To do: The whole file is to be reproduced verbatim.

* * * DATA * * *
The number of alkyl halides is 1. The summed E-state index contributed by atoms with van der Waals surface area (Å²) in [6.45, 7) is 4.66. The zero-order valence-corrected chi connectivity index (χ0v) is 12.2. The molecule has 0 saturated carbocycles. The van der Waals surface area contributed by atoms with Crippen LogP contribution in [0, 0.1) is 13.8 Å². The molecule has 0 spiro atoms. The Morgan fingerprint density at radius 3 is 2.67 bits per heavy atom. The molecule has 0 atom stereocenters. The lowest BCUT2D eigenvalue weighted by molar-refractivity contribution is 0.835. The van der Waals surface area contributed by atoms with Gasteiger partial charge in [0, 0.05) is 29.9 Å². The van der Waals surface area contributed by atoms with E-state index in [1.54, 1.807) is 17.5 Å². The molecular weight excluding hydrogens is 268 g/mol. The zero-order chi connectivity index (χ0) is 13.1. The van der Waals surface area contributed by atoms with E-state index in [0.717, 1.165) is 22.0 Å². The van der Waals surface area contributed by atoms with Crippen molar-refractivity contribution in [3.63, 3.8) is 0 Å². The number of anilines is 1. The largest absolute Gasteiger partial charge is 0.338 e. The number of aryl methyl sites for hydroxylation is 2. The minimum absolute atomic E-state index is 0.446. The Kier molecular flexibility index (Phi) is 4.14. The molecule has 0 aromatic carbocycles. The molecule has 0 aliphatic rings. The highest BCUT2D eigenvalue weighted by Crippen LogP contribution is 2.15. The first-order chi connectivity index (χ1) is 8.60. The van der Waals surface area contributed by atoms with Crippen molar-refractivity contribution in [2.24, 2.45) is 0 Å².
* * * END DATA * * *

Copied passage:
The number of alkyl halides is 1. The summed E-state index contributed by atoms with van der Waals surface area (Å²) in [6.45, 7) is 4.66. The zero-order valence-corrected chi connectivity index (χ0v) is 12.2. The molecule has 0 saturated carbocycles. The van der Waals surface area contributed by atoms with Crippen LogP contribution in [0, 0.1) is 13.8 Å². The molecule has 0 spiro atoms. The Morgan fingerprint density at radius 3 is 2.67 bits per heavy atom. The molecule has 0 atom stereocenters. The lowest BCUT2D eigenvalue weighted by molar-refractivity contribution is 0.835. The van der Waals surface area contributed by atoms with Gasteiger partial charge in [0, 0.05) is 29.9 Å². The van der Waals surface area contributed by atoms with E-state index in [1.54, 1.807) is 17.5 Å². The molecular weight excluding hydrogens is 268 g/mol. The zero-order chi connectivity index (χ0) is 13.1. The van der Waals surface area contributed by atoms with E-state index in [0.717, 1.165) is 22.0 Å². The van der Waals surface area contributed by atoms with Crippen molar-refractivity contribution in [3.63, 3.8) is 0 Å². The number of anilines is 1. The largest absolute Gasteiger partial charge is 0.338 e. The number of aryl methyl sites for hydroxylation is 2. The minimum absolute atomic E-state index is 0.446. The Kier molecular flexibility index (Phi) is 4.14. The molecule has 0 aromatic carbocycles. The molecule has 0 aliphatic rings. The highest BCUT2D eigenvalue weighted by Crippen LogP contribution is 2.15. The first-order chi connectivity index (χ1) is 8.60. The van der Waals surface area contributed by atoms with Crippen molar-refractivity contribution in [2.24, 2.45) is 0 Å².